“Moral,” however, for Gardner, does not equal “didactic.” In both his new book and in conversation, he makes this important distinction. “No, art must not be didactic, but it should have a didactic purpose of effect.” It is that argument for “values” that he extends in On Moral Fiction when he writes:

Didacticism and true art are immiscible; and in any case, nothing guarantees that didacticism will be moral. Think of Mein Kampf. True art is by its nature moral. We recognize true art by its careful, thoroughly honest search for an analysis of values. It is not didactic because, instead of teaching by authority and force, it explores, openmindedly, to learn what it should teach [p. 19].

Of course, John Gardner’s views on the moral center of art are not new with him; in conversation (and occasionally in On Moral Fiction) he admits his indebtedness to an entire tradition of writers in Western literature. Tolstoi, whom he cites frequently, made these same assertions a century ago. In our own century, writers as varied as F. R. Leavis, D. H. Lawrence, Anton Chekhov, and E. M. Forster have sought to define the creative force by working out from this moral center. But as Gardner put it last year, “I just felt that these things needed to be said again.”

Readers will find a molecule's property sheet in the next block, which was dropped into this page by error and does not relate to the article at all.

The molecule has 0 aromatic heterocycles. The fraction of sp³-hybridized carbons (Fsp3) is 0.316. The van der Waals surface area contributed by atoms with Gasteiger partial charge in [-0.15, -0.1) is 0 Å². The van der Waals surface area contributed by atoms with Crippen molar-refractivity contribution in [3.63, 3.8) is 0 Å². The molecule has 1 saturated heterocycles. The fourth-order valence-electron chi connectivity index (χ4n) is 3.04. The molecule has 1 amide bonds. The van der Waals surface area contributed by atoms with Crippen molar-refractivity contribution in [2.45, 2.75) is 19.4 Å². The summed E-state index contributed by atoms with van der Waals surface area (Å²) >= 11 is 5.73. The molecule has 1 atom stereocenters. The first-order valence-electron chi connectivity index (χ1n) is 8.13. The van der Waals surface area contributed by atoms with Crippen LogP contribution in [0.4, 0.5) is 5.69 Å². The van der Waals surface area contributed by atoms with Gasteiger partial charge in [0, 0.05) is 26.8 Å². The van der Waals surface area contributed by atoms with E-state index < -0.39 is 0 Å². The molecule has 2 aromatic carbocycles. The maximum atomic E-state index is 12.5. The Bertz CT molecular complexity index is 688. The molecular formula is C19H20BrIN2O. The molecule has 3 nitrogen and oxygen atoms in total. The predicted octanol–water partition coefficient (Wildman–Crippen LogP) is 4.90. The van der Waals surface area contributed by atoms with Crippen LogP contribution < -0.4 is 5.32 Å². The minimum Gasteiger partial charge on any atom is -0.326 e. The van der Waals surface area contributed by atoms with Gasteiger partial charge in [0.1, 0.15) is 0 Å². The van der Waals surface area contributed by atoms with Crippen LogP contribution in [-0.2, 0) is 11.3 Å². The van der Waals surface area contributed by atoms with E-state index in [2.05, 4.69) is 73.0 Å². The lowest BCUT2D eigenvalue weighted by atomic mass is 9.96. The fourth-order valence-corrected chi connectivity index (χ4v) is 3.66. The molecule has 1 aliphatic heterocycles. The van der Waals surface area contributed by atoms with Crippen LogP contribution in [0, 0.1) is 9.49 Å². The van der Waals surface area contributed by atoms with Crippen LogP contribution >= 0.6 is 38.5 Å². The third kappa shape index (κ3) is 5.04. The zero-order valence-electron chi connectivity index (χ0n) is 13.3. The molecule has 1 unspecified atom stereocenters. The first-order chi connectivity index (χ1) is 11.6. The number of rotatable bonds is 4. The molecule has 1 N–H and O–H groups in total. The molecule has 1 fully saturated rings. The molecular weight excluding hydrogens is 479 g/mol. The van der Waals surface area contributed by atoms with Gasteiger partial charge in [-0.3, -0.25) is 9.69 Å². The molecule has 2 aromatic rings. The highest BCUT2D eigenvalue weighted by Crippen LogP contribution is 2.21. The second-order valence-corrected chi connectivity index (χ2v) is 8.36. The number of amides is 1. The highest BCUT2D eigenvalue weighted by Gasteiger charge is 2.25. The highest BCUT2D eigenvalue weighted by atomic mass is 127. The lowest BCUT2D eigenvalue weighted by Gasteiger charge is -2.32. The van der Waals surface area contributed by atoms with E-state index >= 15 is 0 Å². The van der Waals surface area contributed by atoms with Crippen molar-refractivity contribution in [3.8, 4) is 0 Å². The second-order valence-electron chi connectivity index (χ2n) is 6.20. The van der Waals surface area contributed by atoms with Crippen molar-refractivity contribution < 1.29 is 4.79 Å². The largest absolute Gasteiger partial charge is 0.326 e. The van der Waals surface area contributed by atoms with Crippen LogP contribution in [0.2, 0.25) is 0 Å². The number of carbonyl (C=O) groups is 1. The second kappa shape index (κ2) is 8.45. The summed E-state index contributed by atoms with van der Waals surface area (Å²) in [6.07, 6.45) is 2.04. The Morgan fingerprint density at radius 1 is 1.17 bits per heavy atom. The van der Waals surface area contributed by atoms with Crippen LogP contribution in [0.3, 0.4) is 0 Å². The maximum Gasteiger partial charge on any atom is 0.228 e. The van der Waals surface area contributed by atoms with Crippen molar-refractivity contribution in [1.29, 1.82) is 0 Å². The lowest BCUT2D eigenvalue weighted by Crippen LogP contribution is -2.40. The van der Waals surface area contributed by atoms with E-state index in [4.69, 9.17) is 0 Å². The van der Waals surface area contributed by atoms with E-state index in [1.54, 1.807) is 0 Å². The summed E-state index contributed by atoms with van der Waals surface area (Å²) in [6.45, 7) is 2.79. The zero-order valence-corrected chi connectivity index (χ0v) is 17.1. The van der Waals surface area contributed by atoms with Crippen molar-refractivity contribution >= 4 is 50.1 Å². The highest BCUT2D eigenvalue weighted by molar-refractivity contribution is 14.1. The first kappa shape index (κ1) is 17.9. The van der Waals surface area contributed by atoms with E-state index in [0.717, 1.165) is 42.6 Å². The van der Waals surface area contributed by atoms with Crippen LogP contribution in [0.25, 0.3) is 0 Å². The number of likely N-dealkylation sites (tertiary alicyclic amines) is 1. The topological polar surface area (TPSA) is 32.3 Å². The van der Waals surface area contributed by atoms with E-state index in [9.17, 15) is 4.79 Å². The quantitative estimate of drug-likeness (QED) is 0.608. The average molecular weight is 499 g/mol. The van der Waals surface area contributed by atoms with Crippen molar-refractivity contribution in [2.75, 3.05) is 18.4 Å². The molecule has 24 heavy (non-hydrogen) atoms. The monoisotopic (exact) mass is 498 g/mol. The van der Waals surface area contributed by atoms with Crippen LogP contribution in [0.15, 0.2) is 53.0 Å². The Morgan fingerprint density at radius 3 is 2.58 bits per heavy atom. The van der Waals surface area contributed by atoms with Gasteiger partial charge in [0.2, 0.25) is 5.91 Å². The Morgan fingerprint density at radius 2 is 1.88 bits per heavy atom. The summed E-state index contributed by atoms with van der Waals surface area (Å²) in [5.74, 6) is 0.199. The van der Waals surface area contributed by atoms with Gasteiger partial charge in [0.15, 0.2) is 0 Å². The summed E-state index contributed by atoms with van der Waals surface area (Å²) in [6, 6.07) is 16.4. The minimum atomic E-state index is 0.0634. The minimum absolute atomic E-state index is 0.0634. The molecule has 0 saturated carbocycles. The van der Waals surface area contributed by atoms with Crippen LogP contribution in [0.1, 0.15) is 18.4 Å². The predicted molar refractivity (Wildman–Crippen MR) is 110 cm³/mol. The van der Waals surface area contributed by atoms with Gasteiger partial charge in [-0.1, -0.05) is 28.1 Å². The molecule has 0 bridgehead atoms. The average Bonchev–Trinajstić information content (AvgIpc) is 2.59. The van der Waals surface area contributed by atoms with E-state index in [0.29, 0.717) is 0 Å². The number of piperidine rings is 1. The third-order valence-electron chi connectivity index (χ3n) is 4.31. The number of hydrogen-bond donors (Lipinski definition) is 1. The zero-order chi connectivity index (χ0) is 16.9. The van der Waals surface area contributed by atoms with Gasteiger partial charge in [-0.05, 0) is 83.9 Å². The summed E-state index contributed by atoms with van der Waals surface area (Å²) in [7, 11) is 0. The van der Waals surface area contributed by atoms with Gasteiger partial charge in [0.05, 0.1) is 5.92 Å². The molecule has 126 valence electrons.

On Moral Fiction is not without flaws. Many will find it glib, while others may tend to get lost in the author’s abstractions. Nonetheless, it is a provocative book in that it raises some severe questions about the entire artistic process, about art as a metaphor for life. And as playwright Edward Albee recently asserted in a speech, “the only valuable function of art is to tell us who we are. Art is a defense against tyranny because the metaphor gets in the way of the conditioning process.” It is that kind of moral force that Gardner reaffirms both in his remarks and in On Moral Fiction. “Art asserts,” he writes at one point, “and reasserts those values which hold off dissolution, struggling to keep the mind intact and preserve the city, the mind’s safe preserve. Art rediscovers, generation by generation, what is necessary to humanness.”  

Jere Real (1934–2013) taught contemporary fiction at Lynchburg College.